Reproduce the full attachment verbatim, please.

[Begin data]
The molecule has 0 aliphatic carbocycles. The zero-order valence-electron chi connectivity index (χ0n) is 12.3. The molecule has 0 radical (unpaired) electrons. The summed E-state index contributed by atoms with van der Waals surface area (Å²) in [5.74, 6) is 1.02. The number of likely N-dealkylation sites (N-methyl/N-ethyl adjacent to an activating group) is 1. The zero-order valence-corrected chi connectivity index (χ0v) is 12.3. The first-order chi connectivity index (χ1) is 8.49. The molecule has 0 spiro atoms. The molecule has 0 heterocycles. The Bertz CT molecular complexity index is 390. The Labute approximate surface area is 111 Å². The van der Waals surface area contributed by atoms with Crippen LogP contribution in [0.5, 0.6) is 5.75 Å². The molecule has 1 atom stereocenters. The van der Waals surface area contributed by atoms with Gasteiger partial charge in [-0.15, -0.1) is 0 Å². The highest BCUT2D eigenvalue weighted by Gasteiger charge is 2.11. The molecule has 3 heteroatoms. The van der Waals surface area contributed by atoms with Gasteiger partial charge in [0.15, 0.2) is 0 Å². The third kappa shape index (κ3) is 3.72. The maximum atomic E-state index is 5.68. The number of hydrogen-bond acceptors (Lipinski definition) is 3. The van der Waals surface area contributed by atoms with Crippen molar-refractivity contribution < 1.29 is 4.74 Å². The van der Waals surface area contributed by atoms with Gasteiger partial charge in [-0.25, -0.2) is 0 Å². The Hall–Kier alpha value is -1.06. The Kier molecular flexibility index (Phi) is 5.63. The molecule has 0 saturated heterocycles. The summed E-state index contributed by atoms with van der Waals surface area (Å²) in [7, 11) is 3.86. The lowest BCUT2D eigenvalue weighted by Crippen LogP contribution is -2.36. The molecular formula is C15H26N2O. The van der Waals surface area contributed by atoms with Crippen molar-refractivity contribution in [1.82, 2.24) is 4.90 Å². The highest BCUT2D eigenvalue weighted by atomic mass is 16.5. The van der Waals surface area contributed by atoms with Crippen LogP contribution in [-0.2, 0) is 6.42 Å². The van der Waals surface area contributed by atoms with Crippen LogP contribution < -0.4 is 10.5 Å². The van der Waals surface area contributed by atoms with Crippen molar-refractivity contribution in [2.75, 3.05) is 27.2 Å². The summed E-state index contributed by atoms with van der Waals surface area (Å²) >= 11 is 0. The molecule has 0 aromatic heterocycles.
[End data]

The molecule has 0 aliphatic carbocycles. The zero-order valence-electron chi connectivity index (χ0n) is 12.3. The molecule has 0 radical (unpaired) electrons. The summed E-state index contributed by atoms with van der Waals surface area (Å²) in [5.74, 6) is 1.02. The number of likely N-dealkylation sites (N-methyl/N-ethyl adjacent to an activating group) is 1. The zero-order valence-corrected chi connectivity index (χ0v) is 12.3. The first-order chi connectivity index (χ1) is 8.49. The molecule has 0 spiro atoms. The molecule has 0 heterocycles. The Bertz CT molecular complexity index is 390. The Labute approximate surface area is 111 Å². The van der Waals surface area contributed by atoms with Crippen LogP contribution in [0.5, 0.6) is 5.75 Å². The molecule has 1 atom stereocenters. The van der Waals surface area contributed by atoms with Gasteiger partial charge in [-0.15, -0.1) is 0 Å². The highest BCUT2D eigenvalue weighted by Gasteiger charge is 2.11. The molecule has 3 heteroatoms. The van der Waals surface area contributed by atoms with Gasteiger partial charge in [0.15, 0.2) is 0 Å². The third kappa shape index (κ3) is 3.72. The maximum atomic E-state index is 5.68. The number of hydrogen-bond acceptors (Lipinski definition) is 3. The van der Waals surface area contributed by atoms with Crippen molar-refractivity contribution < 1.29 is 4.74 Å². The van der Waals surface area contributed by atoms with Gasteiger partial charge in [-0.25, -0.2) is 0 Å². The Hall–Kier alpha value is -1.06. The Kier molecular flexibility index (Phi) is 5.63. The molecule has 0 saturated heterocycles. The summed E-state index contributed by atoms with van der Waals surface area (Å²) in [7, 11) is 3.86. The lowest BCUT2D eigenvalue weighted by Crippen LogP contribution is -2.36. The molecular formula is C15H26N2O. The van der Waals surface area contributed by atoms with Crippen molar-refractivity contribution in [1.82, 2.24) is 4.90 Å². The highest BCUT2D eigenvalue weighted by atomic mass is 16.5. The van der Waals surface area contributed by atoms with Crippen LogP contribution in [-0.2, 0) is 6.42 Å². The van der Waals surface area contributed by atoms with Crippen LogP contribution < -0.4 is 10.5 Å². The van der Waals surface area contributed by atoms with Crippen molar-refractivity contribution in [2.75, 3.05) is 27.2 Å². The summed E-state index contributed by atoms with van der Waals surface area (Å²) >= 11 is 0. The molecule has 0 aromatic heterocycles.